Jim Webb As Trump’s Defense Secretary Would Be A Nightmare For Both

The Long March

The other day there was a report that former Senator Jim Webb, a decorated Vietnam veteran who briefly was Navy secretary during the Reagan Administration, might become President Trump's next secretary of defense.

Trump denied the report over the weekend, but reality with him changes every day, so that's not dispositive. But he may be right this time — I don't think it is going to happen.


Here's why. Yes, Webb's world view and values overlap neatly with Trump's base. He is at heart an Appalachian nationalist resistant to recent cultural changes.

But I've known Webb for decades, and there are two major differences that I think would outweigh that. First, he despises Ivy League elites who used their wealth and privilege to get out of serving in Vietnam, such as, for example, President Bone Spurs. He once told me has more respect for people who went to jail for their antiwar beliefs. (If you haven't read Webb's novel Fields of Fire, you should. You can see it tucked behind his hand in his official Navy secretary portrait, above. And yes, on the left side, over his shoulder, that's a portion of a North Vietnamese battle flag.)

A more contemporary difference is that Webb prides himself on telling the truth, while Trump seems to pride himself on changing his story as often as possible.

My two predictions are that Webb won't take the job, but that if he does, he won't last 12 months. I just have this image of him in the Oval Office, holding Trump in a headlock and giving him noogies.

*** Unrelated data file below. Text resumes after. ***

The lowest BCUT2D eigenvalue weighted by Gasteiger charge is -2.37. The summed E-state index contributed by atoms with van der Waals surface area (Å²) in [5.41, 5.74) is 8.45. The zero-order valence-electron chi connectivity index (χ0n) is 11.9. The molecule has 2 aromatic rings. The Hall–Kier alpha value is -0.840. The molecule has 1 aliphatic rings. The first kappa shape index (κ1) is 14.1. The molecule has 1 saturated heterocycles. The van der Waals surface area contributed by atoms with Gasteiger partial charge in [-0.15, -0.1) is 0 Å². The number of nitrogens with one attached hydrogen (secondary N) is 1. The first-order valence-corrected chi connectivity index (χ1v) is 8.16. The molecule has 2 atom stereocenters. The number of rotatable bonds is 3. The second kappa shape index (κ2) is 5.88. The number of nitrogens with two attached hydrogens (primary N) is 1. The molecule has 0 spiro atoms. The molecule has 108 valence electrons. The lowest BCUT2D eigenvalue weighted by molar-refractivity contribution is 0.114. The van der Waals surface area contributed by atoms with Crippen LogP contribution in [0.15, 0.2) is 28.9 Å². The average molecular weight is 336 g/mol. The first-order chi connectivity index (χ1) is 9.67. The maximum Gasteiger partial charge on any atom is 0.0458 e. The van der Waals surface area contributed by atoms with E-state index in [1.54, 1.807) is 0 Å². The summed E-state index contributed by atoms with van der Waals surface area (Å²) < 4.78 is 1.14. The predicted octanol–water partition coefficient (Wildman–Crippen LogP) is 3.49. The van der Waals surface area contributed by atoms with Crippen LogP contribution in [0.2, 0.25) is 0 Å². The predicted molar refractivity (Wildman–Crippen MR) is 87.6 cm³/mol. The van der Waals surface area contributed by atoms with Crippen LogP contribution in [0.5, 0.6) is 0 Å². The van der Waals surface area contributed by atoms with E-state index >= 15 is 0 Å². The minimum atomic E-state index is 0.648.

On Saturday, the U.S. Military Academy at West Point graduated the most diverse class in the academy's history.

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PORTLAND — They are "the honored dead" for this special day each year, on Memorial Day.

But for the rest of the year, America's war dead of the 20th century can be far removed from the nation's awareness.

The final resting places of some 124,000-plus U.S. servicemen are at far-away hallowed grounds not always known to their countrymen.

They are America's overseas military cemeteries.

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NEWPORT — The explosion and sinking of the ship in 1943 claimed at least 1,138 lives, and while the sea swallowed the bones there were people, too, who also worked to shroud the bodies.

The sinking of the H.M.T. Rohna was the greatest loss of life at sea by enemy action in the history of U.S. war, but the British Admiralty demanded silence from the survivors and the tragedy was immediately classified by the U.S. War Department.

Michael Walsh of Newport is working to bring the story of the Rohna to the surface with a documentary film, which includes interviews with some of the survivors of the attack. Walsh has interviewed about 45 men who were aboard the ship when it was hit.

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U.S. Marine Corps photo

Editor's note: this story originally appeared in 2018

How you die matters. Ten years ago, on Memorial Day, I was in Fallujah, serving a year-long tour on the staff and conducting vehicle patrols between Abu Ghraib and Ramadi. That day I attended a memorial service in the field. It was just one of many held that year in Iraq, and one of the countless I witnessed over my 20 years in the U.S. Marine Corps.

Like many military veterans, Memorial Day is not abstract to me. It is personal; a moment when we remember our friends. A day, as Oliver Wendell Holmes said, “sacred to memories of love and grief and heroic youth."

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Arnold Zuniga walked quickly, quietly, to the wall of the fallen and dragged his finger across the name of the childhood friend who never came back.

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